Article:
Minnesota state worker strike `imminent' after talks break off, union leaders say - NewsOn6.com - Tulsa, OK - News, Weather, Video and Sports - KOTV.com |

Minnesota state worker strike `imminent' after talks break off, union leaders say

Updated:

ST. PAUL, Minn. (AP) _ A walkout by government workers appeared likely after contract talks broke off the state and its two biggest unions, officials said.

``A strike is pretty much imminent,'' said Peter Benner, executive director of the American Federation of State, County and Municipal Employees Council 6.

A breakdown also was reported in negotiations late Saturday with the 10,500-member Minnesota Association of Professional Employees. MAPE leaders were not immediately available for comment Sunday, but a message on the union hot line said members should expect a strike.

``Unless something extraordinary happens, a strike by both unions is imminent,'' the message said, instructing members to contact their strike coordinators and to take American flags to the picket lines.

Both unions could strike at 6 a.m. Monday. Nearly 28,000 workers _ more than half of the state's work force _ could participate. Some 1,700 prison guards are barred from striking.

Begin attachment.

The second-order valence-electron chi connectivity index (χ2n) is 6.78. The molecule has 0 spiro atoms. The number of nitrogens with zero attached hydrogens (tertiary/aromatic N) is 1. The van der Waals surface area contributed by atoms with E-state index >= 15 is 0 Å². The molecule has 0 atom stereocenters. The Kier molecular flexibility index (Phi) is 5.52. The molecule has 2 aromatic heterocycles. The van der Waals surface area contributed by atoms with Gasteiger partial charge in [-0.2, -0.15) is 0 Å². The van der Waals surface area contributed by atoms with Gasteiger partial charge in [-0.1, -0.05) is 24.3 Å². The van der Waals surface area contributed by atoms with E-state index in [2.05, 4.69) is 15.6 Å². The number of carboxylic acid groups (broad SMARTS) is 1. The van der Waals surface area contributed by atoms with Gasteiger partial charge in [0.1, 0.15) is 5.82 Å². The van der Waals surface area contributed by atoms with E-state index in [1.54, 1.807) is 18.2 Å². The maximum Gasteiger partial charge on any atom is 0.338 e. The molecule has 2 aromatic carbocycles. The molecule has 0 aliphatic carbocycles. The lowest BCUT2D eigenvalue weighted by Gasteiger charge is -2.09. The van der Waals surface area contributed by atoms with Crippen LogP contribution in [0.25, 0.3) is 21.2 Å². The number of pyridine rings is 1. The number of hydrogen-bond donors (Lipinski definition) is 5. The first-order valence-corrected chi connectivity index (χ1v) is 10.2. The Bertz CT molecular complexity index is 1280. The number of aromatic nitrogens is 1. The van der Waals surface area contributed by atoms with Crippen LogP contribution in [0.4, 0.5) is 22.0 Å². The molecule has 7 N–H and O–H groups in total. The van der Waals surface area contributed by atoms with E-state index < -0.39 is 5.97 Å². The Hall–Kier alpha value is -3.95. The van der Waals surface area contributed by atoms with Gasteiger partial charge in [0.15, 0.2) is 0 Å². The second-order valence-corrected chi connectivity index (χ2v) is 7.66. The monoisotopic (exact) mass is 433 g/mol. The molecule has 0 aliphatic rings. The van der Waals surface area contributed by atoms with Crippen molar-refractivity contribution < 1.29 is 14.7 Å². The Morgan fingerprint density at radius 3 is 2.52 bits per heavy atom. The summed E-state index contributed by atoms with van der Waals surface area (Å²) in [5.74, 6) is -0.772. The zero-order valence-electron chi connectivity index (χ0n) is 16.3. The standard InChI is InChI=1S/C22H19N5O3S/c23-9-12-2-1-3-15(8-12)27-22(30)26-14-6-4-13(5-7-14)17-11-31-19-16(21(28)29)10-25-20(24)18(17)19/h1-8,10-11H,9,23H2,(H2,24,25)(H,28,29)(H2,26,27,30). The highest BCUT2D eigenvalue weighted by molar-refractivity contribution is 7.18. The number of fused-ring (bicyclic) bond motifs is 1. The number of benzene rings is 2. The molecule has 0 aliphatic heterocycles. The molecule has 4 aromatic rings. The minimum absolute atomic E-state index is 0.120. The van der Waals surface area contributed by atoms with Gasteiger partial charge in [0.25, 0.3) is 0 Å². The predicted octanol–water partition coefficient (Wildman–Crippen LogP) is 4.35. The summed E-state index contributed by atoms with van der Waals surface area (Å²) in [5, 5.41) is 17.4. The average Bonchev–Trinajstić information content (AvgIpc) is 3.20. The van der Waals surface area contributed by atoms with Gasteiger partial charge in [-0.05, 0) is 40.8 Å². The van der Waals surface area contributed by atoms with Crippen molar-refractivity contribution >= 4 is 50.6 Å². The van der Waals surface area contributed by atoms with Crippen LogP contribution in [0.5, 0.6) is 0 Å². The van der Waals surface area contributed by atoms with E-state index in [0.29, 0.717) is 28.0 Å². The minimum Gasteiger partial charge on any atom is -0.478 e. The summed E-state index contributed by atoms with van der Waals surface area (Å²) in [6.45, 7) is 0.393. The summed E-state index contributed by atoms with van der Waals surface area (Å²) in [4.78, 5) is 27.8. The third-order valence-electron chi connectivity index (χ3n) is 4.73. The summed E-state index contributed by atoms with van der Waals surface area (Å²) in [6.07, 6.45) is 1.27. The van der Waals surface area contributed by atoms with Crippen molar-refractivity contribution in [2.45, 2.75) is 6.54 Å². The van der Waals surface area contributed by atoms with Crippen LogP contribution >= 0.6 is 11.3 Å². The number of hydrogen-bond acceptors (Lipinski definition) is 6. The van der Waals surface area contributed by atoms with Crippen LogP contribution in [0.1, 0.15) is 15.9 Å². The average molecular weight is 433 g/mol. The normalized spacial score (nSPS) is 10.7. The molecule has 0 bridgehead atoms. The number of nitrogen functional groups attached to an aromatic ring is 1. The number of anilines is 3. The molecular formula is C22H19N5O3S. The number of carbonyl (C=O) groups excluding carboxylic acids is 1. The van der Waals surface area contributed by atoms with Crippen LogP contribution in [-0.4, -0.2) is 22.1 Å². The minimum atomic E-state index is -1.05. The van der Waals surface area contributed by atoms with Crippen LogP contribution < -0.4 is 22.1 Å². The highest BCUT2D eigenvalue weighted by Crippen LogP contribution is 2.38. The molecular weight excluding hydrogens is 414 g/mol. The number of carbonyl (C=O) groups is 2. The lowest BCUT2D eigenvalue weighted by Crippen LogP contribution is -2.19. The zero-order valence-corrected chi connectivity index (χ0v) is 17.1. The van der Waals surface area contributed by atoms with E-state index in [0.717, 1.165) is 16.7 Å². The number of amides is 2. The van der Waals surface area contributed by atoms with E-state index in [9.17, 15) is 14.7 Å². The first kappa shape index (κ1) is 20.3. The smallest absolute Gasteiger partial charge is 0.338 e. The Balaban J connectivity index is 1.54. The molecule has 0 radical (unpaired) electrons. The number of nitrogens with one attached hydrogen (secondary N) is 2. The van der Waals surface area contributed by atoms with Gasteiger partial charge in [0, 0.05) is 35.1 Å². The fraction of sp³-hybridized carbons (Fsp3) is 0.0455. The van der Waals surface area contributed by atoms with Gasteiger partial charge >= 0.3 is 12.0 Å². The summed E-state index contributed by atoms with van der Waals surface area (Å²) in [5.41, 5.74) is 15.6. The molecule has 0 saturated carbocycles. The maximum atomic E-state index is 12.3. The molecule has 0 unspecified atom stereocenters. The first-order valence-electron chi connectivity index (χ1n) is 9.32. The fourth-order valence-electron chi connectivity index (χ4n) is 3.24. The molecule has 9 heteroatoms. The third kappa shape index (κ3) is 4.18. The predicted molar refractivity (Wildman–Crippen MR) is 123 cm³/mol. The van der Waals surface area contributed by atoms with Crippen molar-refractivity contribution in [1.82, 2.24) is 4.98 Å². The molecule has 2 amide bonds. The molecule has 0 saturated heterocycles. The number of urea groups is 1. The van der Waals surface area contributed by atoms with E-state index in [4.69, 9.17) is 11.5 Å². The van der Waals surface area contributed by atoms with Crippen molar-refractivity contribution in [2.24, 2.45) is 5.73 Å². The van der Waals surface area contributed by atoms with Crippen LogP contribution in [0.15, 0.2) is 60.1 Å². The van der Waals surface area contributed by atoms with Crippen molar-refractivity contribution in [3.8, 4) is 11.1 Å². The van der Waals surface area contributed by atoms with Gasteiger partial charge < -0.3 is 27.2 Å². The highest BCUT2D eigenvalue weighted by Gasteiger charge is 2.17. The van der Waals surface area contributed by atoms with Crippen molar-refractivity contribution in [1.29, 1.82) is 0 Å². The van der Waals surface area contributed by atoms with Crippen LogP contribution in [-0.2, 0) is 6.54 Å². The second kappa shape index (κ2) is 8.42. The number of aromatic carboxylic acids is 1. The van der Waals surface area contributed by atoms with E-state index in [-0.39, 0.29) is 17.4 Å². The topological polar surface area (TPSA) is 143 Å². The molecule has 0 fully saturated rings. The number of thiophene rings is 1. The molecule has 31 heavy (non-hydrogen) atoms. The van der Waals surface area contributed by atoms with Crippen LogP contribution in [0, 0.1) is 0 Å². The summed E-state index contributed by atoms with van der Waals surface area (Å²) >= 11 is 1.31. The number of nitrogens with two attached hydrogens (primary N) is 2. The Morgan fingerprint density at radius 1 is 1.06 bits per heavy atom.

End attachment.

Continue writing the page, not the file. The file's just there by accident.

AFSCME negotiators were to recommend to the union's executive board Sunday afternoon that a strike be called. MAPE's executive board also was scheduled to meet.

A strike by either union would be the first major work stoppage in Minnesota government in two decades.

Gov. Jesse Ventura ordered the National Guard to be ready to fulfill vital functions if the workers walk off the job.

Talks broke down over wages and health care costs, said Lance Teachworth, commissioner of the state Bureau of Mediation Services. On other issues, he said, both parties ``made offers that got them closer together.''

Benner said the parties ``made some movement,'' but it wasn't enough to satisfy the demands of either side.

Julien Carter, commissioner of the Department of Employee Relations, held out hope Sunday for a return to the bargaining table, but he added: ``It doesn't look good.''

``When you look at the economy and consider what's coming down the line, the state has been more than generous,'' he said. ``We do value our employees, but we have to have contracts we can afford.''

Carter said the state offered AFSCME a 3 percent wage increase over each of the next two years and MAPE a one-time 4 percent increase. AFSCME wanted an annual 5 percent increase while MAPE was asking for a 4.5 percent increase each year, he said.
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